WEARABLE TECHNOLOGY BY CLICK@MoMA
Diana Eng introduces the concept of illuminated fashion
It’s week eight and our Click@MoMA class is preparing for our huge wearable technology fashion show, presented as part of the upcoming In the Making teen art show. On the runway we’ll have inflatable superhero costumes, LED embroidered jackets and tops, and even computer-programmed electroluminescent garments. During the semester we introduced the students to bits from the tech world (hacking electronics, experimental materials) and bits from the fashion world (sewing skills, the garment district). But we spent most of our time together creating wearable experiments that combine technology with design elements from outside the world of fashion. These experiments have all been inspiration for the final garments that will be displayed in the fashion show on April 27.
From left: taking inspiration from Leo Villareal’s Field; capturing video of Henri Rousseau’s The Sleeping Gypsy. Shown: Leo Villareal.Field. 2007. Light-emitting diodes (LEDs), custom software program, electrical hardware, and diffusion material. Gift of Lisa and Richard Baker. © 2012 Leo Villareal; Henri Rousseau. The Sleeping Gypsy. 1897. Oil on canvas. Gift of Mrs. Simon Guggenheim
One of the earliest experiments we accomplished together was making video-projected garments. The class began with a short demonstration of how videos could be projected to create moving, shifting, changing patterns on fabric. Students worked in small groups to design and then construct a garment from their own dynamically patterned pieces of fabric. The group then filmed and edited the videos—considering color, pattern, and how the images moved, all prior to sewing their own garments.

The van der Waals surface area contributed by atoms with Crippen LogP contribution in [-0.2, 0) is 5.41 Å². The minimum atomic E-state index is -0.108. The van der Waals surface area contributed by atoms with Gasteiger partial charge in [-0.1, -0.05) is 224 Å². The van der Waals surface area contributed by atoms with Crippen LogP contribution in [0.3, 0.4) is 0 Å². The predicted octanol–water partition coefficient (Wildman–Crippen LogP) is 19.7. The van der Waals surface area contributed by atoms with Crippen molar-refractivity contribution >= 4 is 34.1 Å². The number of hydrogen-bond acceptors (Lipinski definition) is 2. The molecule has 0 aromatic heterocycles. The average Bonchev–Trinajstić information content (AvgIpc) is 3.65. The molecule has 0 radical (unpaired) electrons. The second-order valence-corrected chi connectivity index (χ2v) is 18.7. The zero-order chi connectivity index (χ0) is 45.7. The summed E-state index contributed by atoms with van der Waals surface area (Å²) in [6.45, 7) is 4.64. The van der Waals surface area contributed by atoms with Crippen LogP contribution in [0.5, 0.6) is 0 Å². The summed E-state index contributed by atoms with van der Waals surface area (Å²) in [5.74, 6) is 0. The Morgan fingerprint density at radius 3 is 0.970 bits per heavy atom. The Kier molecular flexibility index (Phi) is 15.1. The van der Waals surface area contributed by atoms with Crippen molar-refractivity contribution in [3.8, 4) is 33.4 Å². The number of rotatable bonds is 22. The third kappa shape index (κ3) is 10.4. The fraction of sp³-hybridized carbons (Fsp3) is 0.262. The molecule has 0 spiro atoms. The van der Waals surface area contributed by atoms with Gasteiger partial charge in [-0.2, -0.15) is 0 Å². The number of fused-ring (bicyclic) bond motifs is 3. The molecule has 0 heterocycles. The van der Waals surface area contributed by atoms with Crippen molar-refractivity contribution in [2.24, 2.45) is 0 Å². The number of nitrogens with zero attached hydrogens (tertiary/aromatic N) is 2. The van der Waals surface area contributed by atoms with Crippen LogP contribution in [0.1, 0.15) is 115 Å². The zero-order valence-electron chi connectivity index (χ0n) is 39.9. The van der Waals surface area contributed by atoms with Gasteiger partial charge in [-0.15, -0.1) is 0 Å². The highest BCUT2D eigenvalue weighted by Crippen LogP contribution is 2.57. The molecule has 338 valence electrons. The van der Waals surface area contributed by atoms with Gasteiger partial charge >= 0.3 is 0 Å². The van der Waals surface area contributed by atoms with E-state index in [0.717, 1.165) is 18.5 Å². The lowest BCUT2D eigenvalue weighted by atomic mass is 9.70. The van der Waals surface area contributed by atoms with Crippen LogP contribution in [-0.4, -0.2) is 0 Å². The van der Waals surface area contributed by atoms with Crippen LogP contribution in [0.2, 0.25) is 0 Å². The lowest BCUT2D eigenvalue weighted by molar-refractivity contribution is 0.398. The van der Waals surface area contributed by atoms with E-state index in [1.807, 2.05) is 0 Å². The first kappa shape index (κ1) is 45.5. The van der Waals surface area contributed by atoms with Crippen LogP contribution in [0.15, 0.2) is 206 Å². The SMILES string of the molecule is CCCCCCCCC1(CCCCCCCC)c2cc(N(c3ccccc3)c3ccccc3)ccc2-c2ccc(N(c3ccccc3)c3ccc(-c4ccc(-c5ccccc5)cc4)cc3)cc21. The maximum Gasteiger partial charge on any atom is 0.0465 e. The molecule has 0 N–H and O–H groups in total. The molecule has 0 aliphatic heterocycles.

Since the patterns were projected onto the dresses and shirts themselves, the garments became illuminated masterpieces, showcasing works from MoMA’s collection. The class ventured into the galleries to view Leo Villareal’s Field, and experience how an illuminated artwork affects the environment around it. After that we moved up to the fifth floor to look at how Impressionist artists used both color and texture to convey different seasons and feelings through a comparison of two of Monet’s famous Water Liliespaintings.
The students then brought out their flip cams and captured high definition videos of artworks in the Museum that they thought would bring a new level of beauty and dynamism to the blank surfaces of their fabric. Students were especially inventive in this part of the workshop, making the patterns move by zooming in on different parts of the paintings and waving the camera to create visual effects. The teens were also very conscious of color, capturing video footage from specifically colored sections of artworks and discussing how these colors would eventually illuminate their own fashions.
Claude Monet’s Water Lilies was an obvious inspiration. Shown: Claude Monet. Water Lilies. 1914–26. Oil on canvas, three panels. Mrs. Simon Guggenheim Fund
From left: CLICK teens begin creating their designs; the studios are turned into sewing rooms for this section of the project
Back downstairs in the studio, the teen videos were edited and the garments were sewn together. Finally, students presented their video-projection garments to their peers by holding them in front of our projector, bringing their modern art-inspired videos to life on the surfaces of their garments. A number of the students decided to incorporate the video technology into their final projects, which will be presented in a fashion show at our In The Making teen art show on Friday, April 27. I know that I’m not alone in seriously looking forward to seeing how the CLICK@MoMA: Wearable Technology fashion collection turns out.
Illuminated dress form held up by a participant
Courtesy of: Inside/Out MoMa